In the third-floor courtroom of the Justice Center, a small gathering of veterans, mentors and court administrators celebrated Tuesday the first graduation of Coffee County Veteran Treatment Court, a program that aims to rehabilitate former service personnel who have lost their way.
Receiving the distinction is Corbin Rosetti, who has been a 20 months participating in the program.
“Corbin quickly rose to the top,” said Presiding Judge Craig Johnson. “He has that infectious shy smile that makes people warm to him. But he has a good life story. He has turned his life around.”
Johnson explained to the gathered that Rosetti has maintained a good job and has risen to a supervisory position.
“He’s really helped this program prove its worth. I have great confidence that Corbin will continue throughout the rest of his life to continue to be a productive citizen and a good veteran,” Johnson said.
Rosetti said that he was nervous initially, but that as time went on, doubt gave way to trust.
“As I maintained the program and cooperated with it, even though I struggled at first, I come to realize that the accountability that the program gave me, helped me build on top of that.
“If you guys (speaking to fellow Veterans Court participants) keep going on, you’ll be in this place. It’s a good place to be, because I’m a lot better off now than I was 20 months ago,” he said.
Director of Coffee County Drug Court Foundation Mike Lewis compared the accomplishment to a homecoming.
“We’re excited to celebrate the fact that you restored your family, you restored place in our community. We say, ‘Welcome home.’ ”
Each veteran in the program is paired with a mentor, something like an Alcoholics Anonymous sponsor, the mentor is a role model Glenn Bennett was Rosetti’s mentor.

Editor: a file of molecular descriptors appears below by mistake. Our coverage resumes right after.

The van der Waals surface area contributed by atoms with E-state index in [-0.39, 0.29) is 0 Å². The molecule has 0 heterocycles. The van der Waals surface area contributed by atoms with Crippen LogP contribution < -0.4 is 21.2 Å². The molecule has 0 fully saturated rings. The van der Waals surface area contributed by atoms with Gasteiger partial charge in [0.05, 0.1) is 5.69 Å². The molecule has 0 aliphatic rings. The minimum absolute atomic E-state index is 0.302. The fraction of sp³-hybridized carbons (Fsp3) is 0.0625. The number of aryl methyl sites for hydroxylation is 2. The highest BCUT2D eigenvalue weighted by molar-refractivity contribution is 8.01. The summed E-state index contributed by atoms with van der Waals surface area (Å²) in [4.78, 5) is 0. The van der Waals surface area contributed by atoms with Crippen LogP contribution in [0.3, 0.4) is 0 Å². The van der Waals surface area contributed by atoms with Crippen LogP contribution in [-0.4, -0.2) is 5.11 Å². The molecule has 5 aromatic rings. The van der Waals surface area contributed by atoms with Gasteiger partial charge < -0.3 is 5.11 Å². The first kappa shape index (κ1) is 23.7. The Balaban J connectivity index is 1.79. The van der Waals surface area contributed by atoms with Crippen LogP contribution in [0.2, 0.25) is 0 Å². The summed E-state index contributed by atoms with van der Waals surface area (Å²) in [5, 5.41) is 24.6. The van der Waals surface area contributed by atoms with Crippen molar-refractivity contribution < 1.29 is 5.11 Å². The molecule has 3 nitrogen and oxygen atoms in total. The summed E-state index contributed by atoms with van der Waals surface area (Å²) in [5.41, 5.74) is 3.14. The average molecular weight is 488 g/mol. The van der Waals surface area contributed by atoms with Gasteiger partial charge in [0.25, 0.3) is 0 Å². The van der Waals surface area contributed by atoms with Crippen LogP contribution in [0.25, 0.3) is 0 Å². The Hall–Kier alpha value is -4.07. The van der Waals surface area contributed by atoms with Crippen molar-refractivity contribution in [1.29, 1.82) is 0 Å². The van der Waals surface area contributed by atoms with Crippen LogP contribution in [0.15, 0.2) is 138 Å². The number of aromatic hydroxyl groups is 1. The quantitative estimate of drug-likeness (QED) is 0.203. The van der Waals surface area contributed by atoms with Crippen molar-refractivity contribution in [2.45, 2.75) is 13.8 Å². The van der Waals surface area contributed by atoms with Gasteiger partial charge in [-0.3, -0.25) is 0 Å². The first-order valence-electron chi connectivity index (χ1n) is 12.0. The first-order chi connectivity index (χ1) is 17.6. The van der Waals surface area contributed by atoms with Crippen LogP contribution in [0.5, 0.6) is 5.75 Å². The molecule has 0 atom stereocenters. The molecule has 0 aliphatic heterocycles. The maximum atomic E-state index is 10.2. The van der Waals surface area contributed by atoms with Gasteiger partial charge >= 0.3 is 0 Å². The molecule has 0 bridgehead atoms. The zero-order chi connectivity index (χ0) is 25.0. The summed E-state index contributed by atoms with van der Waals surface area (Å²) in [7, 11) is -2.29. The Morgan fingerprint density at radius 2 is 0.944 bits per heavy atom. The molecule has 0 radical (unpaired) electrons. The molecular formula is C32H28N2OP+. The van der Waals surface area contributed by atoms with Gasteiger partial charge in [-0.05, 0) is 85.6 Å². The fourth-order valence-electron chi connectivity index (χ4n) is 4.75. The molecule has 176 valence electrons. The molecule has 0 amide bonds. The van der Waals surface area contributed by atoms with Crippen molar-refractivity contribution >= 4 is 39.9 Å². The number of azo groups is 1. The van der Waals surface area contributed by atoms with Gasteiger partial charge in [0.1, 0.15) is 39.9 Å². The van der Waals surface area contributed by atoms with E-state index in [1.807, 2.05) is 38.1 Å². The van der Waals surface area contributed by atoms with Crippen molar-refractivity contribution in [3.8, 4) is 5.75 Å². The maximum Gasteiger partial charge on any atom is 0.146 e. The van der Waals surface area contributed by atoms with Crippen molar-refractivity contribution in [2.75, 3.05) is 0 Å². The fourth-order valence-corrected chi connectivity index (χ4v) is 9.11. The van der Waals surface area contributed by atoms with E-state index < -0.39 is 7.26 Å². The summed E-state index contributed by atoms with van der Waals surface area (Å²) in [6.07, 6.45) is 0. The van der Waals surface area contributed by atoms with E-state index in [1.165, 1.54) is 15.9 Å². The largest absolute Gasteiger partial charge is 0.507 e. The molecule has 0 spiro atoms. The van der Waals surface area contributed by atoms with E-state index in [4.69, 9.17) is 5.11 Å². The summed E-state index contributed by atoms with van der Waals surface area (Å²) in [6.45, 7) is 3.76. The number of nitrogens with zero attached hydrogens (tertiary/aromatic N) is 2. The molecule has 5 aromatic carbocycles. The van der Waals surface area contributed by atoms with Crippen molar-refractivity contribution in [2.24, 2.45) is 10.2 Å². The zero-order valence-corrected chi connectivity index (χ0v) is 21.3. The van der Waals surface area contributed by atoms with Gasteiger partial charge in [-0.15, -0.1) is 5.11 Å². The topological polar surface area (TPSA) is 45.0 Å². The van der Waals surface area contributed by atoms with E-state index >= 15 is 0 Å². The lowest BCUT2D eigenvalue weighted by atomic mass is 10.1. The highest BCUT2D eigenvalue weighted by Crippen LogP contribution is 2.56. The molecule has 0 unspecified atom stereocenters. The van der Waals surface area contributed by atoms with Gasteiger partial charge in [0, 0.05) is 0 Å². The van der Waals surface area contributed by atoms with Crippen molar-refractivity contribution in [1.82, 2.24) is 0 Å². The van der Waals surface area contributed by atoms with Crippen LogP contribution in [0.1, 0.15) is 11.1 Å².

“He made the choice that he was going to better himself, not only for himself but for his family,” Bennett said
“He’s done that.”
Veterans Court gets its start in Buffalo
Following the model of the first veterans court, that immerged from the Buffalo, N.Y. Drug Court where the presiding judge identified veterans in his court who responded well when there were paired with other veterans to assist with their recovery, the Coffee County Drug Court saw similar situation here.
“In the fall of 2016, the Veterans Treatment Court Team completed training funded by a grant followed by an additional grant in 2017 to visit the Founding Veterans Treatment Court in Buffalo. Representatives from the Tennessee Department of Mental Health and Substance Abuse Services submitted a grant request on behalf of the Coffee County Veterans Treatment Court resulting in three years of funding assistance from the federal government,” Lewis explained.
Other members of Veterans court are veteran and Judge Craig Johnson, veteran and Public Defender John Nichol, Assistant District Attorney General Jennifer Craighead, veteran and treatment specialist Everett Jackson, veteran and probation officer Andrea Cordova, Deputy Loretta Tankersley, veteran and Veteran Service Officer Gene Stillings, VA veterans Justice Officer Amy Montgomery, veteran and Veterans Justice Officer Rudy Ragnauth, along with County Drug Court Foundation Executive Director Mike Lewis.